But there was also something tragic about Leo and Haigoohi. Though no one ever told me the precise circumstances, I knew that three of their four parents had died in the genocide of 1915, and Leo — who had left Turkey — went back after World War I to find Haigoohi. Sometimes I was told that she had been hidden by a Muslim family, other times that she had found shelter in a convent.
Still, my father never spoke of what may have happened to his ancestors in 1915, and as a boy I never asked. And so their story emerges in unexpected, fitful thunderstorms — such as my aunt’s yogurt smoothie story last month.
Now, in a powerful memoir being published for the first time in English, I may finally be getting an inkling of what Leo and Haigoohi’s parents endured in the Armenian nightmare of 1915-16. Originally published in 1922, “Armenian Golgotha” is Father Grigoris Balakian’s account of his deportation from Constantinople with 250 other Armenian intellectual and political leaders on April 24, 1915 — now Armenian Genocide Remembrance Day — and the cruelties he endured over the next three years as he struggled to survive. Roughly 1.2 million Armenians would either be slaughtered by Turkish killing squads or would die of exposure or starve to death in camps in the deserts at the southeastern edges of the Ottoman Empire. Balakian was a great-uncle of the poet and memoirist Peter Balakian, who translated this account with Aris Sevag.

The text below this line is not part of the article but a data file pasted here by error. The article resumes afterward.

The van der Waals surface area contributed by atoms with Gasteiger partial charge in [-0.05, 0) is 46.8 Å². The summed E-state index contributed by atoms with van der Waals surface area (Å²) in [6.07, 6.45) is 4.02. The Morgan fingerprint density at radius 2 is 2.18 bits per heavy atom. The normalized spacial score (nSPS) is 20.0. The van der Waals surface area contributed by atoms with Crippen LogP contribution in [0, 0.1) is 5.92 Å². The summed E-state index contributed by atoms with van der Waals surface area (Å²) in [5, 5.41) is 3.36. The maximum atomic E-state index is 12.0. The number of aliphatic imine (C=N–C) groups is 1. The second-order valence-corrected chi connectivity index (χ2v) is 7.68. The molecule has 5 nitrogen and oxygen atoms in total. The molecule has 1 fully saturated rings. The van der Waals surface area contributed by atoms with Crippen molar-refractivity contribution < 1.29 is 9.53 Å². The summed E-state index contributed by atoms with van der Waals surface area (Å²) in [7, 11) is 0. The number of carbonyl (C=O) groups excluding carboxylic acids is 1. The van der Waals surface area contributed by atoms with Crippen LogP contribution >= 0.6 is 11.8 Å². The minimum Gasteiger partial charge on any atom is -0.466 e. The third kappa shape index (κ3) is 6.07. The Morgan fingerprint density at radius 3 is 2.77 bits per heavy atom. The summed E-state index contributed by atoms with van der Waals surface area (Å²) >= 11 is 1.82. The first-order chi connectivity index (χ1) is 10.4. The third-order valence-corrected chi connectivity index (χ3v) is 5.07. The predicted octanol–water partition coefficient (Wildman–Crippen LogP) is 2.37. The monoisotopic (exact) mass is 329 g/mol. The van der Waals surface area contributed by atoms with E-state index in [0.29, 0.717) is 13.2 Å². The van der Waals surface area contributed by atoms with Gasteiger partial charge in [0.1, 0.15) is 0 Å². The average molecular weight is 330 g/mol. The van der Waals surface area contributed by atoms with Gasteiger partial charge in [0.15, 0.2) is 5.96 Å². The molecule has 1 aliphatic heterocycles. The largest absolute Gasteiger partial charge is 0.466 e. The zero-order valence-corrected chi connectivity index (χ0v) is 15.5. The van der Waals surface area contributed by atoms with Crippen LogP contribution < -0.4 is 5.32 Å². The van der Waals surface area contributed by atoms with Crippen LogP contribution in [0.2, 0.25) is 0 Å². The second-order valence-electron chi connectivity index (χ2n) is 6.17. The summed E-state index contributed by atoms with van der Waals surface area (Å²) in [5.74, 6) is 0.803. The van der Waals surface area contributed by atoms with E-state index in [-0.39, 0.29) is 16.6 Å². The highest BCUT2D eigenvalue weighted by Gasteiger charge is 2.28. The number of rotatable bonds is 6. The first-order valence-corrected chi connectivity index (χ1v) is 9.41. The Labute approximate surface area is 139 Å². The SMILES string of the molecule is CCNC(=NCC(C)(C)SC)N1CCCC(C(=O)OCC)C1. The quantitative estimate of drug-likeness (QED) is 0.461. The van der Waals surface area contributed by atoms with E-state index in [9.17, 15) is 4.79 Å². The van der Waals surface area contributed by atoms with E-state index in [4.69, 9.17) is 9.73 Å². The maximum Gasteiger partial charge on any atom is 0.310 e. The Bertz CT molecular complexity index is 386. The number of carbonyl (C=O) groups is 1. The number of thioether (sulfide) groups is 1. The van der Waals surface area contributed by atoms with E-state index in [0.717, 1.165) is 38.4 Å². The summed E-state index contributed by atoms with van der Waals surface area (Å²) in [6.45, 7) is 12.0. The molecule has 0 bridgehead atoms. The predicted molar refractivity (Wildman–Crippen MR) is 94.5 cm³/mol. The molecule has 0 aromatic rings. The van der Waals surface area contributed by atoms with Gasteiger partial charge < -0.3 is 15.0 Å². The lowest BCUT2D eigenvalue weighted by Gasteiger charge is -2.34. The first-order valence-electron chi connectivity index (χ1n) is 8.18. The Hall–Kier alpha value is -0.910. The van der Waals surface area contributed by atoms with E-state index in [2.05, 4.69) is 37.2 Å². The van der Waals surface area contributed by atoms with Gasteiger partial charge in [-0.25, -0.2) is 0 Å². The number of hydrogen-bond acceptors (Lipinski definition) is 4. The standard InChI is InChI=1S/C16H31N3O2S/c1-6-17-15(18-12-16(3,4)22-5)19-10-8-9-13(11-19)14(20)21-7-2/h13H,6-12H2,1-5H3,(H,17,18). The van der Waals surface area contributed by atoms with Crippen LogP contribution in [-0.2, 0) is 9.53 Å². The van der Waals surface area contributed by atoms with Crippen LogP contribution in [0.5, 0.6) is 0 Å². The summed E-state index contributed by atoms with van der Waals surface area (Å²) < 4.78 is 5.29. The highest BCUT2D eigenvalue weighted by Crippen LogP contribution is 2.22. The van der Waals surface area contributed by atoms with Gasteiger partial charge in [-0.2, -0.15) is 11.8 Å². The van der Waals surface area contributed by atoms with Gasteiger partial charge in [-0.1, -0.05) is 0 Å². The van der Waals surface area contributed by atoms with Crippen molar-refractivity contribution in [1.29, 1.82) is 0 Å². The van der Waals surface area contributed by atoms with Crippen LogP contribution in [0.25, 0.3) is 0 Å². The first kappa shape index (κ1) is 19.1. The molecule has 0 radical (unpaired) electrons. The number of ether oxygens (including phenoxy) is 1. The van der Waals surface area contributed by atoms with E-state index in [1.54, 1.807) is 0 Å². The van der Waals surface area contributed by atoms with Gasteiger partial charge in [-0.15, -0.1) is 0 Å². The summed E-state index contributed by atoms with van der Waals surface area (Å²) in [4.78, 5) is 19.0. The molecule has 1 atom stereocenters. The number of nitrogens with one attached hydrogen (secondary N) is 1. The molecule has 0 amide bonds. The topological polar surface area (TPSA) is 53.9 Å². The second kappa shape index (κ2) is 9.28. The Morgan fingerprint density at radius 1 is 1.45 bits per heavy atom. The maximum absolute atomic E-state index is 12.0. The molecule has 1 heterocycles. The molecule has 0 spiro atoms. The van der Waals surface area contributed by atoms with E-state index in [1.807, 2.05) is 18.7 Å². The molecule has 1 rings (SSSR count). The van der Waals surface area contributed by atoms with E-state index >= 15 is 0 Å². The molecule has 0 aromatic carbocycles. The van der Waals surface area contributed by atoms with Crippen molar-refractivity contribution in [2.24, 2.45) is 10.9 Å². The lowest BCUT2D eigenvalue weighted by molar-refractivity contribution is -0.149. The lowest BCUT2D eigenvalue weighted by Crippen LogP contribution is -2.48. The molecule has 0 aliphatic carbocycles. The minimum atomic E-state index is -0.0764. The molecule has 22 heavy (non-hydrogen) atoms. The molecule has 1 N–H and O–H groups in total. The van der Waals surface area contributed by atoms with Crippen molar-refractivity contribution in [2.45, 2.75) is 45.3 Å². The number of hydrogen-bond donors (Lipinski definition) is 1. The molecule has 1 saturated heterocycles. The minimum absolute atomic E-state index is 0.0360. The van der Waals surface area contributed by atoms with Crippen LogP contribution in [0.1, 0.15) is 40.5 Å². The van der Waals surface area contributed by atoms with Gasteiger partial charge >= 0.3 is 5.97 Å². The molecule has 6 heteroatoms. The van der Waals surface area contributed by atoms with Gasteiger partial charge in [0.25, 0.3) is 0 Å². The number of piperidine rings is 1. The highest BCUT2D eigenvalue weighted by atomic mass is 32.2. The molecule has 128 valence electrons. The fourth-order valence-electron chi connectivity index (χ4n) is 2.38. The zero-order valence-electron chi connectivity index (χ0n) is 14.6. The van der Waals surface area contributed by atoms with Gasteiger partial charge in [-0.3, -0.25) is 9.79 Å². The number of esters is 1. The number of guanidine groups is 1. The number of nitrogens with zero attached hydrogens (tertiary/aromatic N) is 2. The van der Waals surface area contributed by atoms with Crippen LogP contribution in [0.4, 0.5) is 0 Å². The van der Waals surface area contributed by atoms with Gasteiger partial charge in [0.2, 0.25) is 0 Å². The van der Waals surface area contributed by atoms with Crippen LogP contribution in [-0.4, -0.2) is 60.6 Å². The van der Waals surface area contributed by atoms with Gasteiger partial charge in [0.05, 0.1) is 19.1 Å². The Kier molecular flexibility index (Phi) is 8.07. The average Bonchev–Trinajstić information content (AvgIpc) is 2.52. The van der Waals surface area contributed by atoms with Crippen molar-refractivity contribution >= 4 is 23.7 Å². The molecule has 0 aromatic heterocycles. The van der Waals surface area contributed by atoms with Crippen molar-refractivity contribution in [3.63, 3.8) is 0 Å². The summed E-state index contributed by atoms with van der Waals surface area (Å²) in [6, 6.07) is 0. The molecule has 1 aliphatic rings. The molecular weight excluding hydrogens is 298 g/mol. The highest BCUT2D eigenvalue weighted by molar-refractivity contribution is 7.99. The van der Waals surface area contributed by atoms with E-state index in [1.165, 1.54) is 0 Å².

The book presents a litany of barbaric savageries: the mobile killing squads (chetes) of pardoned Turkish criminals; the endless caravans of starving women and children; the grisly decapitations and dismemberments of unarmed Armenians by frenzied mobs using “axes, hatchets, shovels, and pitchforks.” Balakian shares it all in a tone that vacillates between reportorial numbness and a grim determination to live to tell the world what he has witnessed: “On our second day . . . we saw, in the fields on both sides of the road, the first decomposed human skeletons and even more skulls, long hair still attached to them, leaving no doubt that they belonged to females. Among our companions were young Armenian intellectuals . . . . They often bent down to pick up the skulls and kiss them.”